Em kept trying to catch dragonflies and damselflies while I was shooting the nest 5 shots. Then I heard this loud buzz and at the same time Em called out, "Oh mom--that wasn't a dragonfly---it was . . . a hummingbird."
I laughed, "I thought I heard a hummingbird flying around." They make such a loud rustling as they pass you that you never really forget that sound. I don't think I'll ever forget Em's expression either, when she quickly dropped her hands down and pulled her head back as the bird flew past her.
As we drove to nest 3 she said, "I wish I could have a dragonfly for a pet. I've never had one."
"Someday, we'll find one that lives in the marsh and you can watch him grow up."
Then I saw something in the road and pulled over. "What is it mom?"
"I think it's a blandings turtle." I moved picked him up and moved him out of the road so it didn't get hit. With good timing too, 30 seconds later he could have been flattened by a fast-passing truck. He sure was a beautiful turtle. "Can we keep him?"
Why did I know she'd ask that.
"Nope. This is a protected turtle and this is his home."
At nest 3, Victory Bell was up on the nest and the clouds were huge and full of pink hues. They were breath-taking. I posed Em in front of them and shot a few pictures of her holding another monarch caterpillar find. One of her monarch caterpillars changed into a chrysalis, and at the same time, a second one hanging died.
As I changed their cage this morning I watched as two grubs crawled out of the upside down caterpillar's body and dropped into the towel at the bottom of the cage where they pupated. This was the caterpillar that we found by nest 3 that had two black scars on its side. I figured that a wasp or insect had laid their eggs inside it.
The parasite eats the host until the day the stop eating and as they try to change either into their chrysalis or spin their cocoon--out crawls the parasite to go on to the next stage of their life cycle. I have seen this hundreds of times in my life.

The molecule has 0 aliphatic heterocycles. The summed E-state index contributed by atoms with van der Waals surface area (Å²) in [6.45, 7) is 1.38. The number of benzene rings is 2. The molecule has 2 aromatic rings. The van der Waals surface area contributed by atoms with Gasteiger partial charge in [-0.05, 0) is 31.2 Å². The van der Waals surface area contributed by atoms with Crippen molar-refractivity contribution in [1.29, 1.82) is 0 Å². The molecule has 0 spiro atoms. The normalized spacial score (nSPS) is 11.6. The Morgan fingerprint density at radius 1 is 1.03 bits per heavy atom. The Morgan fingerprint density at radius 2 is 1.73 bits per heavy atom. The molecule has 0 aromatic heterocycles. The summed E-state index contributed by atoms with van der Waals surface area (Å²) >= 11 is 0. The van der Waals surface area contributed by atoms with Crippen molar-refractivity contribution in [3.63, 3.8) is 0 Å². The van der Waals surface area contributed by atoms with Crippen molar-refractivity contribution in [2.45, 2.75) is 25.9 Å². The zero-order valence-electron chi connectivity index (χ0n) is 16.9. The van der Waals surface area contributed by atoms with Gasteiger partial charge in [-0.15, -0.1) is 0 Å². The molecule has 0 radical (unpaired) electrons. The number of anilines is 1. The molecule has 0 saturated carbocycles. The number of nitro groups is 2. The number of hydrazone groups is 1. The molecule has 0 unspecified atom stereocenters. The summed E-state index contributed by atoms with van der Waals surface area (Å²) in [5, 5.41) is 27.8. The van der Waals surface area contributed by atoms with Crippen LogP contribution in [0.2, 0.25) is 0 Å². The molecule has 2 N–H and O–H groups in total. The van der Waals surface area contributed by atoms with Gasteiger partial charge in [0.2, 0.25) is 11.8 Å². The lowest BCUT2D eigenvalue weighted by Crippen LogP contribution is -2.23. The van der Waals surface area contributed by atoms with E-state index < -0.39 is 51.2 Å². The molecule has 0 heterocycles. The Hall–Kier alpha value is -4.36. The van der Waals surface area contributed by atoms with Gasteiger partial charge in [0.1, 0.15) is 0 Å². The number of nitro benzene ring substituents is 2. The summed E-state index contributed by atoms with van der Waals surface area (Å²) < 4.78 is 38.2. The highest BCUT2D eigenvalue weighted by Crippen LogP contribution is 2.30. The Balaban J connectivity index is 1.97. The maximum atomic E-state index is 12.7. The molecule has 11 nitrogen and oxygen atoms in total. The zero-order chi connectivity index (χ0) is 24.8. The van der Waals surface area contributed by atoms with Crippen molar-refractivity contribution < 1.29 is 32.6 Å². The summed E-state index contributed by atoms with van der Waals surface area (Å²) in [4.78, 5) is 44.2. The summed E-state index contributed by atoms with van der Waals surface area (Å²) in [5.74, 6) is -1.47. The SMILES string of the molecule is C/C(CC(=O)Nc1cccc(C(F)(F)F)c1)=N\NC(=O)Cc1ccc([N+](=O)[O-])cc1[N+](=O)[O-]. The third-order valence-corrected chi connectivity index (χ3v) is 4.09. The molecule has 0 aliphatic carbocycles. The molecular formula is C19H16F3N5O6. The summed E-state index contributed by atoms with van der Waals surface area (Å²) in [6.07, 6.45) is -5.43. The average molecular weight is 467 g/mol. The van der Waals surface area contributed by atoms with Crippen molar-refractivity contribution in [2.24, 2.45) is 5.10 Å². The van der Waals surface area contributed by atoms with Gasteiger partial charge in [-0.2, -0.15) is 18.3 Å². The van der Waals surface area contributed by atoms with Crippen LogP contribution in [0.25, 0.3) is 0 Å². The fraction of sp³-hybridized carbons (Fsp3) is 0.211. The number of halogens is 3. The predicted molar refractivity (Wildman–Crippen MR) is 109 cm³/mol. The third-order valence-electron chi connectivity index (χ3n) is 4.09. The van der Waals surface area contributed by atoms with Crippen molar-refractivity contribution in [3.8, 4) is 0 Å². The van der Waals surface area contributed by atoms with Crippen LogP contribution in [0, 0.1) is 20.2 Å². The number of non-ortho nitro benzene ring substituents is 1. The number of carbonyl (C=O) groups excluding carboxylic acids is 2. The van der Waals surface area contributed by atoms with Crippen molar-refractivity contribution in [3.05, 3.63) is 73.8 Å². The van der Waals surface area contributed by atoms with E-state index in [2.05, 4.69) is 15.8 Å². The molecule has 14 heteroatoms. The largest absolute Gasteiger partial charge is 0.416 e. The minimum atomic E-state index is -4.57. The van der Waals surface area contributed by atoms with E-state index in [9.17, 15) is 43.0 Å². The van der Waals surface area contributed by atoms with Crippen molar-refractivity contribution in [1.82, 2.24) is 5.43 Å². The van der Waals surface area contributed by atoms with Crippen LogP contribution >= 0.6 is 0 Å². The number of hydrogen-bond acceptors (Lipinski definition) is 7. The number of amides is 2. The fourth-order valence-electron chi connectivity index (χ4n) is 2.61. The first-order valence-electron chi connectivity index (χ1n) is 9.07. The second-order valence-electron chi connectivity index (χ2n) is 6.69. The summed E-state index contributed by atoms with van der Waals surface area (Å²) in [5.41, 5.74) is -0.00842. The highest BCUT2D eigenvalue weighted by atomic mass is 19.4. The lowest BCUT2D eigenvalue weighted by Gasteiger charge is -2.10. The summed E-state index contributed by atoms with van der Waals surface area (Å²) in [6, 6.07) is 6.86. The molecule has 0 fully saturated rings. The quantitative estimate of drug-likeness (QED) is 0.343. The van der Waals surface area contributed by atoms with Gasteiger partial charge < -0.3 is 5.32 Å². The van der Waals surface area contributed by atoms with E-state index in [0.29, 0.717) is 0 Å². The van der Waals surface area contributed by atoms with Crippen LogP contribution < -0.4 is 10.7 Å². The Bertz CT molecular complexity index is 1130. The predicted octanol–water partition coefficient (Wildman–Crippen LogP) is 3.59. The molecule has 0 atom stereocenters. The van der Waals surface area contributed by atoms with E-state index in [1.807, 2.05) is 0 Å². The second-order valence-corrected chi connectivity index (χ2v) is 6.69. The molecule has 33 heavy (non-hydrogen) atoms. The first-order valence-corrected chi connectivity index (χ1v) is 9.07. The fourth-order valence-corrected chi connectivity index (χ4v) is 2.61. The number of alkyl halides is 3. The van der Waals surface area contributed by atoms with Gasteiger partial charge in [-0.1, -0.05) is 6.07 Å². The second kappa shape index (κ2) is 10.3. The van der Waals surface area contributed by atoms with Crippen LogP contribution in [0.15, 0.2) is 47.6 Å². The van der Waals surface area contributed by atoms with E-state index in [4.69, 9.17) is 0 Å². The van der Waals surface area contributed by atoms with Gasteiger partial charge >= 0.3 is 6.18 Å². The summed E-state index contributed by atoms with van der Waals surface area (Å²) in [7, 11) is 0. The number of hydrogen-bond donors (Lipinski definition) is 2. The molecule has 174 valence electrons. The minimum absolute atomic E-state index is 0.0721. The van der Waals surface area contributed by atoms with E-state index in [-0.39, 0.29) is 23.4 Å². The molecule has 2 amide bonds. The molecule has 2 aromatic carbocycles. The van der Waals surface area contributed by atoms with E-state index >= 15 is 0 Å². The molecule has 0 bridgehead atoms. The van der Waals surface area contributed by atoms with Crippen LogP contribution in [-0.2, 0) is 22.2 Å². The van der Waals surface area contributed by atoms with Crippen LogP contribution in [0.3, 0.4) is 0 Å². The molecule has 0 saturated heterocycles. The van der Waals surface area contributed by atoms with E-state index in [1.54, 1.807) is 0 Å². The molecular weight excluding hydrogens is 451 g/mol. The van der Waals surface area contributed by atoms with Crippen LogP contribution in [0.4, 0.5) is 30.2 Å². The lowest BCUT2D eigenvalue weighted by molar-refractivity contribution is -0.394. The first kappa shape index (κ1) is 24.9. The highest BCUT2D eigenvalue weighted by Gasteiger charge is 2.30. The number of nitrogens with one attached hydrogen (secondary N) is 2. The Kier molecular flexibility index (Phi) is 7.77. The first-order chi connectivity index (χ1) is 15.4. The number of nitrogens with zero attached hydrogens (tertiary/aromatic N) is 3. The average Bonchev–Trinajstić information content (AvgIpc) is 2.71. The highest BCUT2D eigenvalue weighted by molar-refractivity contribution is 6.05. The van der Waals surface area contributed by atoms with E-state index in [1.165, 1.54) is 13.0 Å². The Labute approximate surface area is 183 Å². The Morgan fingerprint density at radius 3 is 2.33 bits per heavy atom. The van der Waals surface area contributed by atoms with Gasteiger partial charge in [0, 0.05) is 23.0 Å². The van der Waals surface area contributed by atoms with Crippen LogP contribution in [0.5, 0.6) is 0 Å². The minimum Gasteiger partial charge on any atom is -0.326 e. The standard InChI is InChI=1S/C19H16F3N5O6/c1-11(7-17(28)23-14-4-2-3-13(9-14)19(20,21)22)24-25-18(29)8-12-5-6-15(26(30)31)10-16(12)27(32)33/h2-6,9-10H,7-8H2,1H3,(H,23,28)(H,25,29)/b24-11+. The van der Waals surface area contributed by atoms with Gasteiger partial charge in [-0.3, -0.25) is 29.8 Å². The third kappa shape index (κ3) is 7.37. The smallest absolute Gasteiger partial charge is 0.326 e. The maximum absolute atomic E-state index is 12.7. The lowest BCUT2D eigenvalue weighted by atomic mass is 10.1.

Hundreds of times while the caterpillar is trying to spin or turn into their pupated stage.
Today was the first time I photographed it happening.
Then as we were heading of to the truck I noticed a dragonfly sitting low on a grass blade, "Em come see this dragonfly," I called out.
I shot a couple pictures, and as she came running, I said, "Look at that--he only has three wings. The forth one is curled up."
"Oh the poor thing. Why is his wing like that mommy?"
"My guess is he wasn't able to pump his wings when he hatched, he must have been interrupted, or maybe he was injured as a nymph and the wing never developed properly." I reached my finger down to the dragonfly who had a million eyes on me and surprisingly, he stepped up onto my finger. "It looks like you have your pet dragonfly, if you'll take him and take care of him."
"He flew, barely, to Em and he has been by her almost all night. He was grateful for the drinks of water and the small bite of meat we gave him. Dragonflies capture their prey in mid-air, so getting him to feed by hand, is crucial for his survival.
I'm looking forward to day 166.
See you on the journey--